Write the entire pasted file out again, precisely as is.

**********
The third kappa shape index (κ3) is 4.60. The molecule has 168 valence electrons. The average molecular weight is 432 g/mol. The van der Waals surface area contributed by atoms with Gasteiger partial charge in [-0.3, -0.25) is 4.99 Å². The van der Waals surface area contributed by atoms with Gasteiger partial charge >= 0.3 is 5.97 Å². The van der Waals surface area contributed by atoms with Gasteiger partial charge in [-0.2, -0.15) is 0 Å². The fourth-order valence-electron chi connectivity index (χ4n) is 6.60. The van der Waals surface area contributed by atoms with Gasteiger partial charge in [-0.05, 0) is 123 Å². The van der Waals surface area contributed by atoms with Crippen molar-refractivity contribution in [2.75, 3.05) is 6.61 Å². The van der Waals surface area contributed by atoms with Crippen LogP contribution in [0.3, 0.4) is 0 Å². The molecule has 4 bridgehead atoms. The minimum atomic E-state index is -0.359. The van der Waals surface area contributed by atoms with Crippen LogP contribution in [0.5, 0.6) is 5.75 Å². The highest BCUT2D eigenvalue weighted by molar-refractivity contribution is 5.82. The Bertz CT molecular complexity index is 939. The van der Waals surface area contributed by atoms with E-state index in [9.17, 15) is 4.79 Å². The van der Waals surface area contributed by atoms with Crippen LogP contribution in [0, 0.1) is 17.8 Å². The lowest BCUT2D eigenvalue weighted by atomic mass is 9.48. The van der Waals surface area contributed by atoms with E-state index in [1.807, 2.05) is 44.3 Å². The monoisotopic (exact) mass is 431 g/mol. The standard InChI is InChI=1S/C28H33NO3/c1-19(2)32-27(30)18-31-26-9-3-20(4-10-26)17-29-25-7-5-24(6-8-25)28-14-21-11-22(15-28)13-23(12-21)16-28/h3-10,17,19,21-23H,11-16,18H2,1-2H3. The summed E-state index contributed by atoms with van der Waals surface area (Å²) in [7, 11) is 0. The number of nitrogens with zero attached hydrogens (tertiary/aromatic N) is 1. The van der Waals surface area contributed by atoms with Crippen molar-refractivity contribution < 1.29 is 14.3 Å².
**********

The third kappa shape index (κ3) is 4.60. The molecule has 168 valence electrons. The average molecular weight is 432 g/mol. The van der Waals surface area contributed by atoms with Gasteiger partial charge in [-0.3, -0.25) is 4.99 Å². The van der Waals surface area contributed by atoms with Gasteiger partial charge >= 0.3 is 5.97 Å². The van der Waals surface area contributed by atoms with Gasteiger partial charge in [-0.2, -0.15) is 0 Å². The fourth-order valence-electron chi connectivity index (χ4n) is 6.60. The van der Waals surface area contributed by atoms with Gasteiger partial charge in [-0.05, 0) is 123 Å². The van der Waals surface area contributed by atoms with Crippen molar-refractivity contribution in [2.75, 3.05) is 6.61 Å². The van der Waals surface area contributed by atoms with Crippen LogP contribution in [0.3, 0.4) is 0 Å². The molecule has 4 bridgehead atoms. The minimum atomic E-state index is -0.359. The van der Waals surface area contributed by atoms with Crippen LogP contribution in [0.5, 0.6) is 5.75 Å². The highest BCUT2D eigenvalue weighted by molar-refractivity contribution is 5.82. The Bertz CT molecular complexity index is 939. The van der Waals surface area contributed by atoms with E-state index in [9.17, 15) is 4.79 Å². The van der Waals surface area contributed by atoms with Crippen LogP contribution in [0, 0.1) is 17.8 Å². The lowest BCUT2D eigenvalue weighted by atomic mass is 9.48. The van der Waals surface area contributed by atoms with E-state index in [1.807, 2.05) is 44.3 Å². The monoisotopic (exact) mass is 431 g/mol. The standard InChI is InChI=1S/C28H33NO3/c1-19(2)32-27(30)18-31-26-9-3-20(4-10-26)17-29-25-7-5-24(6-8-25)28-14-21-11-22(15-28)13-23(12-21)16-28/h3-10,17,19,21-23H,11-16,18H2,1-2H3. The summed E-state index contributed by atoms with van der Waals surface area (Å²) in [7, 11) is 0. The number of nitrogens with zero attached hydrogens (tertiary/aromatic N) is 1. The van der Waals surface area contributed by atoms with Crippen molar-refractivity contribution < 1.29 is 14.3 Å².